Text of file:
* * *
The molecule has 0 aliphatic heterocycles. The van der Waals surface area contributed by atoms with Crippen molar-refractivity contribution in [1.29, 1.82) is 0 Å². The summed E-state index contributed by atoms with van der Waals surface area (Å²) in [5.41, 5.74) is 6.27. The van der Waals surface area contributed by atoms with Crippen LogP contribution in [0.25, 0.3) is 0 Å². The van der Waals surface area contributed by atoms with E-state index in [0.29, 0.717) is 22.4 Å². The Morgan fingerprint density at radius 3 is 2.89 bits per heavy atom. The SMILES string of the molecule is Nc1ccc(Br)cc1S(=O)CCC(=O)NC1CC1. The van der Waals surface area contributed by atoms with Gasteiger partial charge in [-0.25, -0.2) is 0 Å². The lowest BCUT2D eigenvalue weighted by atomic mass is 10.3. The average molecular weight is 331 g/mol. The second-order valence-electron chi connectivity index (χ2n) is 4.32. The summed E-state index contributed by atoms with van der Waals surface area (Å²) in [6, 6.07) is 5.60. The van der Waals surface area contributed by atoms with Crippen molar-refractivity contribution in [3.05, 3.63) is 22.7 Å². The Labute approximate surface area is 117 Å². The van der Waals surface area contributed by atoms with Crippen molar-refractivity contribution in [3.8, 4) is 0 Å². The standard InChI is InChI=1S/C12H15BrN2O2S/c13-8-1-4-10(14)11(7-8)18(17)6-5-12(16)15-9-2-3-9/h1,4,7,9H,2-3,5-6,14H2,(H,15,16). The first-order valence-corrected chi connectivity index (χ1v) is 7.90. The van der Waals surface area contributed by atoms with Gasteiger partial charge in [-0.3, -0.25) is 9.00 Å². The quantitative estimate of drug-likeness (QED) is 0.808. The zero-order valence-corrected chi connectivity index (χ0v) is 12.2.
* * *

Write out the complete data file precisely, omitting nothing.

The molecule has 0 aliphatic heterocycles. The van der Waals surface area contributed by atoms with Crippen molar-refractivity contribution in [1.29, 1.82) is 0 Å². The summed E-state index contributed by atoms with van der Waals surface area (Å²) in [5.41, 5.74) is 6.27. The van der Waals surface area contributed by atoms with Crippen LogP contribution in [0.25, 0.3) is 0 Å². The van der Waals surface area contributed by atoms with E-state index in [0.29, 0.717) is 22.4 Å². The Morgan fingerprint density at radius 3 is 2.89 bits per heavy atom. The SMILES string of the molecule is Nc1ccc(Br)cc1S(=O)CCC(=O)NC1CC1. The van der Waals surface area contributed by atoms with Gasteiger partial charge in [-0.25, -0.2) is 0 Å². The lowest BCUT2D eigenvalue weighted by atomic mass is 10.3. The average molecular weight is 331 g/mol. The second-order valence-electron chi connectivity index (χ2n) is 4.32. The summed E-state index contributed by atoms with van der Waals surface area (Å²) in [6, 6.07) is 5.60. The van der Waals surface area contributed by atoms with Crippen molar-refractivity contribution in [3.05, 3.63) is 22.7 Å². The Labute approximate surface area is 117 Å². The van der Waals surface area contributed by atoms with Crippen molar-refractivity contribution in [3.8, 4) is 0 Å². The standard InChI is InChI=1S/C12H15BrN2O2S/c13-8-1-4-10(14)11(7-8)18(17)6-5-12(16)15-9-2-3-9/h1,4,7,9H,2-3,5-6,14H2,(H,15,16). The first-order valence-corrected chi connectivity index (χ1v) is 7.90. The van der Waals surface area contributed by atoms with Gasteiger partial charge in [-0.3, -0.25) is 9.00 Å². The quantitative estimate of drug-likeness (QED) is 0.808. The zero-order valence-corrected chi connectivity index (χ0v) is 12.2.